He’s made similar videos for many other Upper Valley towns — Woodstock, South Royalton, Chelsea and Norwich among them. At every destination, he gets his subject talking. Like in Quechee, where he stopped by the Farmer and the Bell doughnut shop to talk to co-owner April Lawrence. She discussed her love of the budding community of regular customers, and Rocket saluted her and her team’s long hours and hard work to make the whole operation happen.

“As consumers, I feel like we all enjoy the finished final project,” he said, cutting away from his interview with Lawrence. “But what I’m trying to do with this video series is to pull back the curtain a little bit and show you the real human faces, but also just the love and the labor that goes into making these products that we all enjoy.”

A couple of sentimental piano chords underscore Rocket’s praise, and he cuts back to him and Lawrence laughing and at ease. A heartfelt story, delicious doughnuts, and viewers in the comments ready to trek however long it takes for a freshly fried cruller. 

At Brownsville Butcher and Pantry, Rocket’s drop-in went seamlessly. He ran with creative frenzy from aisle to aisle shooting vertical video. While the store’s owner, Varkonyi, divided up a quarter cow, Rocket and his iPhone took it all in. And invited into the open kitchen, he made quick friends with the bakers and cooks, careful to stay out of their way as much as possible while capturing their craft.

But most of his 90 minutes in Brownsville were spent chatting with Varkonyi. Each sounded off about what Vermont’s food scene lacks, about dreams for a more connected network of growers, makers and mongers. They exchanged numbers, and made plans for future collaboration.

“My great joy is I get to hang out with people like you,” Rocket said, rallying all the staff in the store for a group photo. They waved to the camera, everyone smiling. He’d later condense the morning into a 22-second Instagram reel.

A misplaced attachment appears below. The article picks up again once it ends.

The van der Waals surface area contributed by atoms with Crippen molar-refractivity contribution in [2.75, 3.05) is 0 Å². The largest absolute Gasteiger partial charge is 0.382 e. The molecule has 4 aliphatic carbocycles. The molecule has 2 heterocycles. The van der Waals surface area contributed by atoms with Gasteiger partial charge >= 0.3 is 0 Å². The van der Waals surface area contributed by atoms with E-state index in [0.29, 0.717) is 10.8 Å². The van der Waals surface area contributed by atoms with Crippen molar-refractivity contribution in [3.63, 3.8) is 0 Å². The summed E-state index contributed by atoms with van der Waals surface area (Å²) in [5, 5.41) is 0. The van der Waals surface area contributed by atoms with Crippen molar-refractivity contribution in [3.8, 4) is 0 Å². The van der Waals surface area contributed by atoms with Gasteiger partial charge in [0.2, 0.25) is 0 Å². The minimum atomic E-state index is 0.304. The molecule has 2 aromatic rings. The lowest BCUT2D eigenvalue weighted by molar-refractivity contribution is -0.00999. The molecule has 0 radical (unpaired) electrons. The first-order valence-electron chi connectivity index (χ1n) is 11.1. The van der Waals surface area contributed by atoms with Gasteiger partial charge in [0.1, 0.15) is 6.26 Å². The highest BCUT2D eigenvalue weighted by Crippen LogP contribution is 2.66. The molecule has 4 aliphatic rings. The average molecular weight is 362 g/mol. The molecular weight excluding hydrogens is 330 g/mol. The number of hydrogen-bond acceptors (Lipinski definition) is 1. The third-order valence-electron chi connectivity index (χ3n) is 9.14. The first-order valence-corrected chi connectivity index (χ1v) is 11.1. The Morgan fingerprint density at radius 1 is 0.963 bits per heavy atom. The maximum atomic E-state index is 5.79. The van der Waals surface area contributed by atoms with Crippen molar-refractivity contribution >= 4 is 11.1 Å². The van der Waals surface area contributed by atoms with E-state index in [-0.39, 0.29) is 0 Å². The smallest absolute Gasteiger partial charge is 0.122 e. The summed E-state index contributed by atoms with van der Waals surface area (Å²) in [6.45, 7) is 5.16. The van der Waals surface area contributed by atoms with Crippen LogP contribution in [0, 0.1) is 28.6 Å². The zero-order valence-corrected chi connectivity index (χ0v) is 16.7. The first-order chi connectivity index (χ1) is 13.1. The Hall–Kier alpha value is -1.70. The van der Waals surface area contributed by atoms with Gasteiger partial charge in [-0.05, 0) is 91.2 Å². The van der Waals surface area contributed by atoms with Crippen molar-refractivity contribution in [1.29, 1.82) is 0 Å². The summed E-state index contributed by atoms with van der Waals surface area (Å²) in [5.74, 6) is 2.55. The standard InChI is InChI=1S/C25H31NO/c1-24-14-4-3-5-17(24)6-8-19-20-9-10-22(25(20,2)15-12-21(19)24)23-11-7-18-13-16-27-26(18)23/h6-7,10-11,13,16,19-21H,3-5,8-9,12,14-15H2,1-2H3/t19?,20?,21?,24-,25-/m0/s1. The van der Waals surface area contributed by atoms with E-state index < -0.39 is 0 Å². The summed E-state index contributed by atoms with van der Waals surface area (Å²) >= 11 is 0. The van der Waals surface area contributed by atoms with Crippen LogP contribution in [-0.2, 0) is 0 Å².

That day in Brownsville, Rocket was three months into making his Middlebury incident video. He’d decided to scrap his 40-minute draft. The few people he’d shown it to suggested it was selfish. Grateful for the feedback, he knew he had to keep the video simple to tell an effective story. So, Rocket started over.

“A personal reflection on trust and one of my biggest mistakes,” he called it.

“There is a wild part of me. The part of me, for example, that would name myself Rocket,” he tells the viewer. “Back in 2016, in the town of Middlebury, I raised hell about an economic development office that I felt like was not serving the interest of the taxpayer. But I did it in this way that absolutely torched my relationships in town.”

“Consider this my formal apology to the people of Middlebury,” he offered.

The video makes no mention of the physical altercation. 

Out in the parking lot of the Butcher and Pantry, Rocket drove his car up beside this reporter and beckoned to roll down the window. 

Maybe all the politicking only distracted from the people and food — the real meaning in his life, he suggested.

“You see how much joy this brings me,” he said, referencing the morning’s shoot. Then he drove off. Maybe he’d stop at the Windsor Diner on his way home for another quick vid. He wasn’t sure yet.

Rocket, who goes by one name, right, prepares to shoot an apology video for a violent incident in Middlebury a few years ago with videographer Mike Cannon at his apartment in White River Junction in November. Photo by Glenn Russell/VTDigger

Corrections: A previous version of this article misspelled Wim Hof's name and mischaracterized Rocket's video that he says crossed Elon Musk's desk.

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Ethan Weinstein